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Life in Guatemala

Guatemala’s government is a presidential representative democratic republic. The president of Guatemala is both the head of state and the head of parliament. The government and congress share legislative power within the country

Guatemala provides free, state education. Education is compulsory for all children in Guatemala for a total of six years. Unfortunately, it doesn’t appear that these compulsory mandates are respected. Enrollment rate is around 80 percent, but only 30 percent of children in primary school education in Guatemala manage to see this period of education through to the very end. Most children who don’t attend school in Guatemala live in rural areas. A large number of these children are from indigenous families.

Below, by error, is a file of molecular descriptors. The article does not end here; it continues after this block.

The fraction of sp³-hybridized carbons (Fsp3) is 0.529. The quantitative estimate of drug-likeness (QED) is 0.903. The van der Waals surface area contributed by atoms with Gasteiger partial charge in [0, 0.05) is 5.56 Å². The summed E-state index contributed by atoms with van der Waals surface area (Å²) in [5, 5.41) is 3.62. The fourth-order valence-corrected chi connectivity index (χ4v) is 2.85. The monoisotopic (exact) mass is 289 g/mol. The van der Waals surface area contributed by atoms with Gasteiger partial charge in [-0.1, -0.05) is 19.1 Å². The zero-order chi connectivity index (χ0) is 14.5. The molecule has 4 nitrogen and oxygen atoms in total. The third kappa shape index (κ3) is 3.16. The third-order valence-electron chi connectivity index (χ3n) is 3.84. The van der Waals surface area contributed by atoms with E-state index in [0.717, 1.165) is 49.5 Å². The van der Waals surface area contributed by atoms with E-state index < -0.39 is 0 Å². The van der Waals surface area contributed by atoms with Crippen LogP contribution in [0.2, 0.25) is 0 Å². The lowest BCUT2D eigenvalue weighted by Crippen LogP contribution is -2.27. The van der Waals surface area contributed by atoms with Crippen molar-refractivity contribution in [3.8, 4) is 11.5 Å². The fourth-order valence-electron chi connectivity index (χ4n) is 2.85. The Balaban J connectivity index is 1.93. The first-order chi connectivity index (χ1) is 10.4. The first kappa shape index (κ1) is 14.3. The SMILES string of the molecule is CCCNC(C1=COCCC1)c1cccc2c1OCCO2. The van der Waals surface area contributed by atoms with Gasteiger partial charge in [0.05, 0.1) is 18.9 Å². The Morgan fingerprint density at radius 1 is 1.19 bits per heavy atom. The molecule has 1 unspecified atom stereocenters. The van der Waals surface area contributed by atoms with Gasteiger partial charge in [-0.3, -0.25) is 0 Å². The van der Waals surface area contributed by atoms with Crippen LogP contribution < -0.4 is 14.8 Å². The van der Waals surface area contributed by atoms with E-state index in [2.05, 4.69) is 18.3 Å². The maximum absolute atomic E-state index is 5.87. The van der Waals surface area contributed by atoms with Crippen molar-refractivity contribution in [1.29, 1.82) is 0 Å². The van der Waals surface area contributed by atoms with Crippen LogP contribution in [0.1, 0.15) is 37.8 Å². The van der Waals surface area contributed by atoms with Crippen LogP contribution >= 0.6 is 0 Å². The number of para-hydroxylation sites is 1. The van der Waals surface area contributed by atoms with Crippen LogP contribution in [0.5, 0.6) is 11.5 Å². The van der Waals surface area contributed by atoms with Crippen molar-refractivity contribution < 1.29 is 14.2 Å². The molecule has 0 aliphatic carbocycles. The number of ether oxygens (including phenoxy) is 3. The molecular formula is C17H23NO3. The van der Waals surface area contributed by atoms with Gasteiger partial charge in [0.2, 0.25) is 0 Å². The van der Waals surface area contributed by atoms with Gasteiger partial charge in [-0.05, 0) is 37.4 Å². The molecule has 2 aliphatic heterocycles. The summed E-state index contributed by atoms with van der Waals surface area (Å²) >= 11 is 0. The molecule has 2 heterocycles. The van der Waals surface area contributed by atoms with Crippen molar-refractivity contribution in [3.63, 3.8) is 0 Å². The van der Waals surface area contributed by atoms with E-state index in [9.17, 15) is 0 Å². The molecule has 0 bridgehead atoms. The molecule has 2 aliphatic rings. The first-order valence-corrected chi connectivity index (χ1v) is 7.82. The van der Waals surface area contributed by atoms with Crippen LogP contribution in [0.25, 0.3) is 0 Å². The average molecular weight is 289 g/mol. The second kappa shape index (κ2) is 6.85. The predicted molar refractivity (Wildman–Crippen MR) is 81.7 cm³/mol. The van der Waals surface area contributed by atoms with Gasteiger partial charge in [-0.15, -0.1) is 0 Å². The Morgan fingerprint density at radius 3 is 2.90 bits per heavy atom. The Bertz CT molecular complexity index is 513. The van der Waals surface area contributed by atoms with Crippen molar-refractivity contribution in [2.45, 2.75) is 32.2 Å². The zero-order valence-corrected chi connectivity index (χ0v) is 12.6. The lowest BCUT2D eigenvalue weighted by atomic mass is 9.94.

Guatemala provides healthcare to its people in three specific ways. It offers a public healthcare system, a private non-profit system and a private for-profit system. However, Guatemala suffers from very poor organisation and access. Only 40 percent of the population has access to healthcare. Studies have revealed that there’s only one hospital bed available in Guatemala per 1000 people, the government only sets aside between four and five percent of its budget for healthcare provisions, and there’s a shortage of medical professionals living in the country. It is estimated that only 0.9 percent of the population are trained in medical care.



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